Of these two prayers, especially for independent or solitary practice, I’d consider the Refranations to be more important than the Repentances, but they’re both important and useful in their own ways, especially in the course of constant self-reflection and mindfulness (which the opening and final verses of the Repentances explicitly calls out).  While I don’t consider (any more, as much) Hermeticism to be a religion properly so much as a path of mysticism and spiritual development, that doesn’t change the fact that there’s still this impetus to learn, grow, and do better that is common to both mysticism and religion, where my very behavior and character is itself a means by which I offer worship to God and the gods.  While a mere expression of wanting to change and do better is not necessarily the same as actually doing better, it is an important part of that process (viz. “the first step to fixing a problem is admitting you have one”).  In an ideal world, I wouldn’t need to set aside a specific prayer to call to mind my own follies and faults—heck, in an ideal world, I wouldn’t be committing such things to begin with—but in lieu of constant self-reflection, setting aside some time in a dedicated practice to doing just that is still a good thing.

To me, these two prayers of the Refranations and the Repentances work well together—though I presented them in reverse of how I’d actually use them.  I’d recite the Repentances first, and that as one of the first things (if not the very first thing) I should recite for my own prayer rule; heck, I could even link up the mentions of fire, water, and incense by setting up my shrine’s offerings with those very things, lighting a candle and pouring fresh water and setting incense to burn, but that’s totally secondary to the real purpose of this prayer, which is to remember the things I’ve done (or not done) wrong, that I might instead come to my Work with a clean heart just as I come with clean hands, a scrubbing of my conscience as I’ve brushed my teeth and face.  While I could immediately then recite the Refranations (which would totally work as its own practice), I would probably recite this much later in my prayer rule, as one of the last things I’d recite before some sort of summary closing.  That way, as I close my prayers, I can walk away from my shrine fully reminded of how to live my life and do my Work, prepared to hold myself to a high standard with the goals and methods firmly fixed in my mind.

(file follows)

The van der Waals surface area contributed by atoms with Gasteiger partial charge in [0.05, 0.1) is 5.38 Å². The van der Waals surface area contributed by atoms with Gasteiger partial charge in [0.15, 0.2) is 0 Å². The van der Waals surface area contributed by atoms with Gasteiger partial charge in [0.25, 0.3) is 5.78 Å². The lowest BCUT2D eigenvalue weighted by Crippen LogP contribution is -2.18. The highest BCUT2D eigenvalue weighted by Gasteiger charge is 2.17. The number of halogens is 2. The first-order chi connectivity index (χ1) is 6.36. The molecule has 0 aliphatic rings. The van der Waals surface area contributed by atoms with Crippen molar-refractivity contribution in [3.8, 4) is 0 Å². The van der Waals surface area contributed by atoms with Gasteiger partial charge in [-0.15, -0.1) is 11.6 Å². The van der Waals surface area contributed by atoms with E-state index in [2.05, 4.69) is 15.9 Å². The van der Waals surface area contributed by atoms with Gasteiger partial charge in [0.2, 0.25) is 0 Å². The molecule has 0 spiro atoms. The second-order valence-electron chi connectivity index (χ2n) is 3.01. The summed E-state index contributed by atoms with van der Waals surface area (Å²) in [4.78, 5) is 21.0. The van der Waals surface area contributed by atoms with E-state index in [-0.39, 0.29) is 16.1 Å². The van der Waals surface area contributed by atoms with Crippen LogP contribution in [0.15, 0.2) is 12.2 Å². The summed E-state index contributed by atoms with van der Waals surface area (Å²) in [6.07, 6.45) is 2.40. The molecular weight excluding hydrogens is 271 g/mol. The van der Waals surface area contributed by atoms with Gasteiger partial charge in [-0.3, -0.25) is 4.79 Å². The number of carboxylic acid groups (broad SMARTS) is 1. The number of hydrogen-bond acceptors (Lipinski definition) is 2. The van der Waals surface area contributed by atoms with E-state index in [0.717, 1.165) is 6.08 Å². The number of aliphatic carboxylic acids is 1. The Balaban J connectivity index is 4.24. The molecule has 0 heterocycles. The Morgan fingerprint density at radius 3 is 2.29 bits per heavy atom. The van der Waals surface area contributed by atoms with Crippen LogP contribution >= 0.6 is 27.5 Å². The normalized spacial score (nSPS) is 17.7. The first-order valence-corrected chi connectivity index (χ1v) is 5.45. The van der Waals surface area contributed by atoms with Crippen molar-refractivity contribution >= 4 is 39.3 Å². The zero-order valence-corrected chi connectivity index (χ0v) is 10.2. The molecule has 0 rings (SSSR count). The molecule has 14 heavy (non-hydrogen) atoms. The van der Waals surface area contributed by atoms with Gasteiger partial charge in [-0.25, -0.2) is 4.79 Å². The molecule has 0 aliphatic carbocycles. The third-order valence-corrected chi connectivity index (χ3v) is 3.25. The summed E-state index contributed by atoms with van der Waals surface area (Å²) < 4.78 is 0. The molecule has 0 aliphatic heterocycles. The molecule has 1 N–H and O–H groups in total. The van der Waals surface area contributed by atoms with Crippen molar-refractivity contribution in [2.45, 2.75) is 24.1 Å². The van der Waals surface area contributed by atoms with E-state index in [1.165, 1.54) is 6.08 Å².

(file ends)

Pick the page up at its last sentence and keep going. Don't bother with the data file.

At least, that’s the idea anyway, the goal I have in mind.  I actually need to put these prayers to the proof first to see how much they actually help in that, as well as to give them enough tries to see if the language and rhythm flows as nicely when spoken aloud as they sound in my head.  For now, these prayers are just drafts, but I do hope to start using them soon—which, hey, gives me another reason to get back to the practice I should be keeping up with, anyway.  In the meantime, perhaps my change in thinking about these things (a literal μετάνοια, the Greek word often translated in to English as “repentance”) can be a source of inspiration for others, as well.